19. Duncan
    August 5, 2010 at 7:17 pm

    The interesting thing I see about the split was that it came as a judgment for not following God by Israel in the first place. Truly, it was not God’s highest plan. In fact, if Rehoboam had not been a fool (and Ecclesiastes, aka the Repentance of Solomon, indicates that Solomon knew him to be one), the split would never have happened. The fact that Jeraboam instituted the worship of the calves seems to indicate that the split was part of God’s permissive will (IMHO) rather than being a cut-and-dried matter (that is, it depended on whether or not Rehoboam would be a godly king or a tyrant).

  20. Duncan
    August 6, 2010 at 6:52 am

    Just another question,

    If there is nothing acceptable to God that is outside the local church context, why is it that you have this team blog with men from outside your own church?

  21. August 6, 2010 at 10:08 am

    Duncan,

    Read the last three paragraphs of the post. I anticipated that question.

    Churches can cooperate with one another, but they are still churches when it is all said and done. I’m in fellowship with a lot of different churches and we get together, like we see in Acts 15. Paul was sent by one church, authorized to start other churches, and then took up offerings from the churches for another church. We still have all churches when we’re done. I’ve seen churches get together for camp—all rent the same camp and hold their own camp.

  22. d4v34x
    August 6, 2010 at 2:24 pm

    Bro. B.

    What would you think of a Bible College that didn’t have a chapel service or special meetings or sing hymns together?

    Do you read the command to Timothy to commit the things he had learned to faithful men so that they could teach others also as one to be carried out in the local church only?

    • August 7, 2010 at 4:32 pm

      D4,

      I would expect a parachurch college to do all of the above. It’s not something I don’t understand. I spent 13 years in Watertown. Yes, faithful men are faithful to what? Faithful to Scripture. Passing down exactly what we see in the Bible, not attempting to lend a “helpful hand” to how God said to do it. We’re sanctified through the truth, not our opinions or ideas.

      Thanks.

  23. Kristy
    August 7, 2010 at 10:56 am

    Kent,
    You are correct that there are churches with colleges. I endured one of them for a semester. However, I was never part of their church. I was always under the authority of my church back home. So would it not be wrong for these churches with colleges to accept students from outside of their church? I fail to see the consistency here.

    • August 7, 2010 at 4:32 pm

      Kristy,

      I’m not recommending every church college. And I don’t know you, but I can also understand your term “endured.” However, it’s consistent for churches to cooperate with one another in the training of young people.

      Think about this. Early in Israel’s history, Jeroboam departed from God’s way. Then that continued for the next 18 kings until Israel was taken by Assyria. When we’re thirteen generations into it, that doesn’t make something unscriptural to be right.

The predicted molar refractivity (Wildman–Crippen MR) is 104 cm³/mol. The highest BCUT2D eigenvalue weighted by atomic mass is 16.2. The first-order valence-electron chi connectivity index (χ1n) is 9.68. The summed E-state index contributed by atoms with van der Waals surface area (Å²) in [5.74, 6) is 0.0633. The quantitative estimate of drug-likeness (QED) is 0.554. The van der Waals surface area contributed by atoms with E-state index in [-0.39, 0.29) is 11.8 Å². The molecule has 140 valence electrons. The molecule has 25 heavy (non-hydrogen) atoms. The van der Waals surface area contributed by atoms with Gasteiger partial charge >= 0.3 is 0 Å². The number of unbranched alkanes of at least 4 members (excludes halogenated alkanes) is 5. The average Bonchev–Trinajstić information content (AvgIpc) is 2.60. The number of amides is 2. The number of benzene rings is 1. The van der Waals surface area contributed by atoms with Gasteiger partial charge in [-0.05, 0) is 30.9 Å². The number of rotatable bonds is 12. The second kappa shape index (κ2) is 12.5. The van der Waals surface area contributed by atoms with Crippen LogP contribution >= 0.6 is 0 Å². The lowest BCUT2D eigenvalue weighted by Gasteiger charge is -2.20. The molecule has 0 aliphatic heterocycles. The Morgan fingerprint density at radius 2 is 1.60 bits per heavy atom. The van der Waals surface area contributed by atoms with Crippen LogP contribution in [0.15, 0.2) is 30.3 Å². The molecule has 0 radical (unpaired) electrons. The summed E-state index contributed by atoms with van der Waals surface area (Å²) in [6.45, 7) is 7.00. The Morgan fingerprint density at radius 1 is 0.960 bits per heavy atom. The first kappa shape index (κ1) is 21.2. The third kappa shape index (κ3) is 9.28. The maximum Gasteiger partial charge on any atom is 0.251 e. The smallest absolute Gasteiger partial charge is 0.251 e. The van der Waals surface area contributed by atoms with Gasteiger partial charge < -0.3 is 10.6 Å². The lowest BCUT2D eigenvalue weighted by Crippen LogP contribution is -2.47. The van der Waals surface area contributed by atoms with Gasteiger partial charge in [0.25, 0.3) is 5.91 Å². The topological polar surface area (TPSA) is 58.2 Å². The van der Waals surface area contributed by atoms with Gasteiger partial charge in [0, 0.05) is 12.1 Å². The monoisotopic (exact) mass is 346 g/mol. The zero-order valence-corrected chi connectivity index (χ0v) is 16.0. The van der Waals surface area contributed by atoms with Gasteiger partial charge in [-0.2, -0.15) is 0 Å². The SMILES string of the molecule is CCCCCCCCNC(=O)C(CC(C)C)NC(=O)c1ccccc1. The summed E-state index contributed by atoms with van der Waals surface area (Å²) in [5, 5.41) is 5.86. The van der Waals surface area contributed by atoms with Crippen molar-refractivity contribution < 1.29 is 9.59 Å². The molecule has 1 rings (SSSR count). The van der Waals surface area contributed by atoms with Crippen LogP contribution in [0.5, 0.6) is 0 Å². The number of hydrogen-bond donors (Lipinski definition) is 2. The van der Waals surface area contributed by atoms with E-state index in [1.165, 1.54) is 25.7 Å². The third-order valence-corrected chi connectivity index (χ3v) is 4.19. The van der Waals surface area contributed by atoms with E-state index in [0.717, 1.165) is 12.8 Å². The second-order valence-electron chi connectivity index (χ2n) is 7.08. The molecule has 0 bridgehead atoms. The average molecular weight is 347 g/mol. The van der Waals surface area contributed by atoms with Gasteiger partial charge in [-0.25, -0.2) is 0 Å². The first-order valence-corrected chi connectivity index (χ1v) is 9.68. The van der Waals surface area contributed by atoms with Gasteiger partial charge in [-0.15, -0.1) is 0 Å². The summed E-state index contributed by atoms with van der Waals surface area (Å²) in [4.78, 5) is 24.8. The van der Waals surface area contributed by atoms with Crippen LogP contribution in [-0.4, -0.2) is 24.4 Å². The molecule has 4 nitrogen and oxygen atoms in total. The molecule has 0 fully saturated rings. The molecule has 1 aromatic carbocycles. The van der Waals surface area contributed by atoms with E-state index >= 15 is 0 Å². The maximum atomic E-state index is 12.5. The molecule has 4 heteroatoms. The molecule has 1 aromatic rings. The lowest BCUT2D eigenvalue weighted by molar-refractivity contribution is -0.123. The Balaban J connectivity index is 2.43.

Many of the organizations I have cited, started on their own without church authority. Churches have given them their endorsement, but they are not under the authority of a church. They are institutions separate from a church.

      Thanks.

  24. Duncan
    August 9, 2010 at 5:24 am

    Kent Brandenburg :Hi Gary. The church is the assembly of immersed believers, assembling in a particular locale.

    Would you state that unimmersed believers meeting to worship God due to their being incarcerated in labour camps in Siberia (where baptism by immersion is not an option) would not be a church?

  25. Duncan
    August 10, 2010 at 7:54 am

    Lest any get the idea that I am in favour of “parachurch organisations” one should consider that unless a school, camp, or other ministry is under the authority of a central “mother church” to which all who attend that ministry (eg school, camp, &c) are required to attend, great problems tend to arise. By sending students to multiple churches, multiple philosophies are introduced to the campus. This permits modernism to come, or even Barthianism, into that organisation. It also allows for the standards to be lowered or even eradicated completely. An example of this may be seen in Bob Jones University, which is not under the authority of a mother church but sends its students to various churches in the community. Because not all churches have the same standards, confusion is unnecessarily brought in. One of the results of this is that Stephen Jones is now pressing to do away with the standards all together. The same holds for fellowships. Several years ago the GARBC began sending Sunday School literature to young children that attempted to show pre-fallen creation (the result was a strongly suggestive pornography). In other cases, those who try to resist the encroachments of modernism, Barthianism, Deism, &c in denominational contexts may be turned out of their churches (which their own people bought and paid for out of their own resources) – such happened to Dr. Gresham Machen and Dr. McIntyre who were defrocked by the PCUSA for resisting a liberal missionary, and that is why the Bible Presbyterians hold to the complete autonomy of each congregation. The only reason I am asking these questions is to see if the statements made herein can hold up to cross-examination.